It's certainly an interesting coincidence that Kobe Bryant and LeBron James have each been given leave to miss several games as the regular season winds down, even though the league's two best players are relatively healthy.

The positives of these simultaneous decisions are quite obvious:

- Every player who's been in his team's regular rotation throughout the season is suffering from some kind of nagging ache, pain, strain and/or bruise. This is par for the course. So resting Bryant and James gives their minor boo-boos time to fully heal.

- There have been plenty of miles traveled and games played since both the Cavaliers and the Lakers opened the season Oct. 27. And given the awesome responsibilities that Kobe and LeBron have to bear for their respective teams, they can't avoid being weary. The rest will go a long way toward refreshing their bodies as well as their minds.

- The Absences-With-Leave also give the teams' second-unit-players more game time than usual, which will certainly sharpen their skills and their concentration. These increased minutes will also prepare those players who are normally at the end of the bench to be ready to make positive contributions if/when emergency situations arise in the playoffs.

- The possibility of a tired, somewhat disinterested player performing in what are essentially meaningless games greatly increases the possibility of his suffering a serious injury.

The negatives may not be quite as clear:

- It's not always easy for a team to get back into sync when their star player returns to action. After the Lakers went 4-1 during Kobe's absence a while back, his reappearance on the court resulted in his teammates' standing around and watching him perform -- something that happens all too frequently anyway. In any case, the Lakers had difficulty establishing a winning rhythm for several weeks. Who's to say that the identical process won't be duplicated when Kobe makes his latest dramatic return?

- There's always the additional risk that the voluntary absences could slightly dull the highly competitive edge that fuels Kobe's and LeBron's common greatness. If teams cannot willfully switch on their "A" games when the spirit moves them, neither can players.

- No matter how many undefended jumpers they may launch in practice, there's no way that even the best shooters (which neither Kobe nor LeBron happen to be) can maintain their touch. Given that LeBron is more of a streaky shooter than his counterpart, he's much more vulnerable to this possibility than is Kobe.

- And what about the disappointed fans who spent beaucoup bucks far in advance to see their heroes play?

Of course, there's no way to predict how these similar scenarios will turn out. Good, bad or neutral, everything depends on how the Lakers (and Kobe) and the Cavs (and LeBron) will react once the "real" season begins.


Coach K has said that he's staying put at Duke. But given the failures of some many college coaches in the NBA, how would he have fared in the pros? - Paul B., Toronto

Mike Krzyzewski's success in leading Team Redeem to a gold medal in Beijing would not necessarily guarantee that he'd have similar success in the NBA.

The Olympic team was together for only a short period of time, and the players were easily motivated to submerge their individual goals for the sake of bringing glory to America. In other words, the ego demands that always emerge during the course of the longer and much more grueling NBA season were absent -- so was the intrasquad competition for playing time, money, women and whatever.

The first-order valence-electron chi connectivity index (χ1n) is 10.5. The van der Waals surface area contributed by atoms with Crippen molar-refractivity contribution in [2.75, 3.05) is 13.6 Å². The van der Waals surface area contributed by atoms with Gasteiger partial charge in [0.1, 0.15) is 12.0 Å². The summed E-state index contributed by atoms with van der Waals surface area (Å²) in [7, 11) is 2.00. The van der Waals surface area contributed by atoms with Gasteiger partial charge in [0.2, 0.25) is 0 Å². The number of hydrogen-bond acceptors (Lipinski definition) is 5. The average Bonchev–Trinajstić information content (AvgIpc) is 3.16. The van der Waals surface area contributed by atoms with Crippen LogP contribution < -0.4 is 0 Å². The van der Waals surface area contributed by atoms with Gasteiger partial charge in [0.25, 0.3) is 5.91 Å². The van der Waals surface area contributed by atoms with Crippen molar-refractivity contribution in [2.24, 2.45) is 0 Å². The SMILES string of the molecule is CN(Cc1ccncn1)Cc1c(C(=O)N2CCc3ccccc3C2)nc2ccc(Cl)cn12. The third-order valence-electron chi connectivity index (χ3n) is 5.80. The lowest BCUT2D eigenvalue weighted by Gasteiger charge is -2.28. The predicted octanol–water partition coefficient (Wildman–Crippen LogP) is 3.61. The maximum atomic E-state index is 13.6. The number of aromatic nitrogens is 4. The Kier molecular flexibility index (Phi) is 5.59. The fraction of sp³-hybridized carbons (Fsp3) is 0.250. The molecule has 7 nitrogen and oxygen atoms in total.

What else was missing?

Losing streaks that serve to increase tension.

The inevitable unsuccessful tactical decisions that every NBA coach makes from game to game. The very first time that Coach K made a misstep in a clutch situation, the reservoir of goodwill and respect that accrued on the part of his players because of his past accomplishments in the NCAA and the Olympics would have instantly evaporated.

Pressure and interference from the front office.

Backbiting from overly ambitious assistant coaches and unemployed coaches.

Having to make roster judgments on the basis of salary-cap and future free-agent situations.

Moreover, behind closed doors, Coach K is infamous among his peers for occasionally employing cynicism and verbal abuse both to correct and to motivate his players. Such tactics would quickly alienate hardened NBA veterans.

Throughout the Olympics, Coach K's game plan was fairly elementary and did not require significant between- and in-game adjustments. On the other hand, a coach's strategy during a full NBA season necessitates increasingly complicated systems, as well as continuous tweaks to those systems, at both ends of the court.

Coach K might very well have been an excellent NBA coach, but it would have taken him several seasons to learn the hows and whys of the pro game. That's why he's much better off staying exactly where he is.


Part 3 of 3 ( Part 1 and Part 2 )

After breakfast on Sunday morning -- and before we return to the college gym for one last morning's hooping -- we'll meet in our home cabin for another traditional ceremony, one that dates back to the days when Phil ran the show. Over the years, it's come to be called "Charley's Sunday Morning Sermon."

It's different every summer, but I always start by reviewing the reasons why basketball is superior to other sports: The continuous action. The exquisite balance between offense and defense. The necessity of players having to make so many decisions on the run. The fact that all of the participants in every level of basketball competition need a certain, minimal mastery of all the basic skills -- as opposed to baseball, where catchers don't pitch, and football, where defensive tackles don't throw forward passes.